“His dictis” – all this having been said – the real problem with the Church is its usually sincere and well-intentioned exploitation of the credulous. The Faithful are paying for the perpetuation of comforting (and sometimes frightening) myths, and the exploiting of their ignorance, fears and wishful thinking. In spite of the good faith and generous, selfless dedication of the majority of its clergy, it continues to promote groundless, irrational, silly beliefs, silly rules and silly rituals. Some critics, like Christopher Hitchens, go so far as to say that as an institution of religion, it “poisons everything”. True believers naturally will never accept this, and are happy to contribute to the only “business” they recognize in the Church : saving immortal souls. The problem is that indestructible “souls”, supposed to survive death, do not exist, any more than the God who they believe created them and the imagined eternal life He is said to have promised them. Believe it if you like. Pay for the Propagation of the Faith if you wish. It makes no sense to me.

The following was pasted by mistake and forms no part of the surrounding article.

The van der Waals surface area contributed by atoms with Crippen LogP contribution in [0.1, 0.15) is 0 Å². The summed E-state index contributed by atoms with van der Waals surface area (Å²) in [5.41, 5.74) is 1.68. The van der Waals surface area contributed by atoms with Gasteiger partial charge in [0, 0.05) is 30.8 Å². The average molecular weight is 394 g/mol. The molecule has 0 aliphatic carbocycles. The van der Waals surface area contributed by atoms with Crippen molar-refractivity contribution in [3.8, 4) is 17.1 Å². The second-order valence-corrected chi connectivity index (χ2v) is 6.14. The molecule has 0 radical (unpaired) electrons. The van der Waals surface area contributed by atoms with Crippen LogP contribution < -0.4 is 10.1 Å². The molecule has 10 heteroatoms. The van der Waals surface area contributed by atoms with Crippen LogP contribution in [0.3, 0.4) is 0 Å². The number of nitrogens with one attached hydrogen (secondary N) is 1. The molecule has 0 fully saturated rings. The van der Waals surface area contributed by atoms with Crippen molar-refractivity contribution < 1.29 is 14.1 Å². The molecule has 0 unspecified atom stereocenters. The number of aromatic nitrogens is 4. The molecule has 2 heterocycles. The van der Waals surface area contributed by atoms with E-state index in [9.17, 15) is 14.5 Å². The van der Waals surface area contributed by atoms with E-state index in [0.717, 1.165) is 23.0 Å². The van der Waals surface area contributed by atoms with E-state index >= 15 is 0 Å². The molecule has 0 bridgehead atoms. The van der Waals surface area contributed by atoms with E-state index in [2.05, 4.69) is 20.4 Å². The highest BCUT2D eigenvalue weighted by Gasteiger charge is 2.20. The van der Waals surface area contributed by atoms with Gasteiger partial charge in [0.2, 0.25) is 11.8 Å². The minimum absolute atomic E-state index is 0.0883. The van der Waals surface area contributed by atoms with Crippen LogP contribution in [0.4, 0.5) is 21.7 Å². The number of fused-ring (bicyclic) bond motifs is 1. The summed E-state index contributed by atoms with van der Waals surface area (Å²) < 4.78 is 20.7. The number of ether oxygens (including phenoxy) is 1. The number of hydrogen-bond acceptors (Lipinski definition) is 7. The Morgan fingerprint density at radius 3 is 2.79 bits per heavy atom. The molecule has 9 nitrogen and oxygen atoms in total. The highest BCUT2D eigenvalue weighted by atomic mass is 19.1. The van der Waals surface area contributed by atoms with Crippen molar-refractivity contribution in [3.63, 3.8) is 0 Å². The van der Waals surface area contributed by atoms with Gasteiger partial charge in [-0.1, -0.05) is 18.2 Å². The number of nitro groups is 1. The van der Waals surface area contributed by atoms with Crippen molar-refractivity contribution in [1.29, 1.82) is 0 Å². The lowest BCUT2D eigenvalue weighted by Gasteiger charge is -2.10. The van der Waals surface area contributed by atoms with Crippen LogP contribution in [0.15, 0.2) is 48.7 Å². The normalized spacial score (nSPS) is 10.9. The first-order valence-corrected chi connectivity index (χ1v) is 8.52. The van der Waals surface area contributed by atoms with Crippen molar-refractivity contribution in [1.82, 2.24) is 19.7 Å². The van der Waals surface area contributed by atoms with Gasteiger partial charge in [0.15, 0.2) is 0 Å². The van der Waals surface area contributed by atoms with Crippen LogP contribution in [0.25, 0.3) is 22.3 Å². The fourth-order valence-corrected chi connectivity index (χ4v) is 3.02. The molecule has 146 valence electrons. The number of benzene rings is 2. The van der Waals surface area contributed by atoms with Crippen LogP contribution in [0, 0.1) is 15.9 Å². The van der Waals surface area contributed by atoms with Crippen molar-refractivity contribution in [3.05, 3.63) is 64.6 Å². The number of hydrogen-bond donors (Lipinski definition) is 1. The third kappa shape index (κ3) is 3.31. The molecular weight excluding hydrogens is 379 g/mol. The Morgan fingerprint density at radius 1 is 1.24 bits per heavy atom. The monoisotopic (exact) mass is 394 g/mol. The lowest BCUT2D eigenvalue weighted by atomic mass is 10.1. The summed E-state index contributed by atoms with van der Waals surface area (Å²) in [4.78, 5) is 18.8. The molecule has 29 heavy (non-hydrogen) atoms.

P.S. Congratulations on persevering to the very end of this post, instead of just harrumphing at the title and dismissing the article, before even reading it, as another vicious, hate-filled attack on the Church. But just between you and me and the gate-post – apart from the final paragraph – you DID expect me to trot out the usual stuff, n’est-ce pas ? Judging a book by its cover or an article by its title is called “prejudice”. We all have prejudices, atheists and non-atheists alike. Recognizing them can make discussion of controversial subjects a little more rational.